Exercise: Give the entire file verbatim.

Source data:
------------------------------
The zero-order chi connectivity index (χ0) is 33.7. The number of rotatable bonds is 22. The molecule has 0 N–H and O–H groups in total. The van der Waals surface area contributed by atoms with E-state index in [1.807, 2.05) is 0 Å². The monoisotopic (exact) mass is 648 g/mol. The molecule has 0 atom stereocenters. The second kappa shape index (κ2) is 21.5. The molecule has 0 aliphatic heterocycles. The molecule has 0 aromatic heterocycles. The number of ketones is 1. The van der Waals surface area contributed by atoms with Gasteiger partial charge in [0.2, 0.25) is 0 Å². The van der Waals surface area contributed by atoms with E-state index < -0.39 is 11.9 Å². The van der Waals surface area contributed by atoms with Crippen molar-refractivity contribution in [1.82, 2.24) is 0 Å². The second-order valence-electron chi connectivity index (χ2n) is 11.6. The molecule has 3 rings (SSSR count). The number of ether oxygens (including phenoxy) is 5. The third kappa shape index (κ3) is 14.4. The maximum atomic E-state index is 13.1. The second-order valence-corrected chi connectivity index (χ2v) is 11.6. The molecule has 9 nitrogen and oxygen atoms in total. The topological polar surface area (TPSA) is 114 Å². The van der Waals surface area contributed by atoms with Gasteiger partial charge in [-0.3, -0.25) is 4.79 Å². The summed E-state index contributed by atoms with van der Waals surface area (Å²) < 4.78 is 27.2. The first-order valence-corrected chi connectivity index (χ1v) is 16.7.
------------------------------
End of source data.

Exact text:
The zero-order chi connectivity index (χ0) is 33.7. The number of rotatable bonds is 22. The molecule has 0 N–H and O–H groups in total. The van der Waals surface area contributed by atoms with E-state index in [1.807, 2.05) is 0 Å². The monoisotopic (exact) mass is 648 g/mol. The molecule has 0 atom stereocenters. The second kappa shape index (κ2) is 21.5. The molecule has 0 aliphatic heterocycles. The molecule has 0 aromatic heterocycles. The number of ketones is 1. The van der Waals surface area contributed by atoms with Gasteiger partial charge in [0.2, 0.25) is 0 Å². The van der Waals surface area contributed by atoms with E-state index < -0.39 is 11.9 Å². The van der Waals surface area contributed by atoms with Crippen molar-refractivity contribution in [1.82, 2.24) is 0 Å². The second-order valence-electron chi connectivity index (χ2n) is 11.6. The molecule has 3 rings (SSSR count). The number of ether oxygens (including phenoxy) is 5. The third kappa shape index (κ3) is 14.4. The maximum atomic E-state index is 13.1. The second-order valence-corrected chi connectivity index (χ2v) is 11.6. The molecule has 9 nitrogen and oxygen atoms in total. The topological polar surface area (TPSA) is 114 Å². The van der Waals surface area contributed by atoms with Gasteiger partial charge in [-0.3, -0.25) is 4.79 Å². The summed E-state index contributed by atoms with van der Waals surface area (Å²) < 4.78 is 27.2. The first-order valence-corrected chi connectivity index (χ1v) is 16.7.